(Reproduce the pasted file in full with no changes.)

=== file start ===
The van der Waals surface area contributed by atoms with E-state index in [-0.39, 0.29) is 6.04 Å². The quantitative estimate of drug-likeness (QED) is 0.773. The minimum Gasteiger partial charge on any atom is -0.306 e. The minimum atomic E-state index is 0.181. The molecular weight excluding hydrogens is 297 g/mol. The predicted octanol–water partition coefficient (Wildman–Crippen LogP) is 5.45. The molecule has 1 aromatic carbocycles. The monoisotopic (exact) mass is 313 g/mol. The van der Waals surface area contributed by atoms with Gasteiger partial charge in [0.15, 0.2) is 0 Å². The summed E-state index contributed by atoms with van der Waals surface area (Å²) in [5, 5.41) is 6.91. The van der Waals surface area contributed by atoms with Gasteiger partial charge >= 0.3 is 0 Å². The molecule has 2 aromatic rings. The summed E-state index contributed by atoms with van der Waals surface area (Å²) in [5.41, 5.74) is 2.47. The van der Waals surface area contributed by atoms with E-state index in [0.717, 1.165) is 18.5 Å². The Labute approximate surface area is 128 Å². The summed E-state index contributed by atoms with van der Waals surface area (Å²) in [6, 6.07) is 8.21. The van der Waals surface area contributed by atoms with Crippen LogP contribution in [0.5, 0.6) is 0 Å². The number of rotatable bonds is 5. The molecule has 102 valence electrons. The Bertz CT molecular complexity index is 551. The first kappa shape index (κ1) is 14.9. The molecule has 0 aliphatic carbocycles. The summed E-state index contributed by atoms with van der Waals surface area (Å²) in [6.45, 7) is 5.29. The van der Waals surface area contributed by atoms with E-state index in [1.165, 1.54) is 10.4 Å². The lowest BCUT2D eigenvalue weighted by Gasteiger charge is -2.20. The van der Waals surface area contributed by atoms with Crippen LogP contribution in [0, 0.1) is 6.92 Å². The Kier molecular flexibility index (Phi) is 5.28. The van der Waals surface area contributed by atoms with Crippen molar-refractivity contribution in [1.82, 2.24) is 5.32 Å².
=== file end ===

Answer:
The van der Waals surface area contributed by atoms with E-state index in [-0.39, 0.29) is 6.04 Å². The quantitative estimate of drug-likeness (QED) is 0.773. The minimum Gasteiger partial charge on any atom is -0.306 e. The minimum atomic E-state index is 0.181. The molecular weight excluding hydrogens is 297 g/mol. The predicted octanol–water partition coefficient (Wildman–Crippen LogP) is 5.45. The molecule has 1 aromatic carbocycles. The monoisotopic (exact) mass is 313 g/mol. The van der Waals surface area contributed by atoms with Gasteiger partial charge in [0.15, 0.2) is 0 Å². The summed E-state index contributed by atoms with van der Waals surface area (Å²) in [5, 5.41) is 6.91. The van der Waals surface area contributed by atoms with Gasteiger partial charge >= 0.3 is 0 Å². The molecule has 2 aromatic rings. The summed E-state index contributed by atoms with van der Waals surface area (Å²) in [5.41, 5.74) is 2.47. The van der Waals surface area contributed by atoms with E-state index in [0.717, 1.165) is 18.5 Å². The Labute approximate surface area is 128 Å². The summed E-state index contributed by atoms with van der Waals surface area (Å²) in [6, 6.07) is 8.21. The van der Waals surface area contributed by atoms with Crippen LogP contribution in [0.5, 0.6) is 0 Å². The number of rotatable bonds is 5. The molecule has 102 valence electrons. The Bertz CT molecular complexity index is 551. The first kappa shape index (κ1) is 14.9. The molecule has 0 aliphatic carbocycles. The summed E-state index contributed by atoms with van der Waals surface area (Å²) in [6.45, 7) is 5.29. The van der Waals surface area contributed by atoms with E-state index in [1.165, 1.54) is 10.4 Å². The lowest BCUT2D eigenvalue weighted by Gasteiger charge is -2.20. The van der Waals surface area contributed by atoms with Crippen LogP contribution in [0, 0.1) is 6.92 Å². The Kier molecular flexibility index (Phi) is 5.28. The van der Waals surface area contributed by atoms with Crippen molar-refractivity contribution in [1.82, 2.24) is 5.32 Å².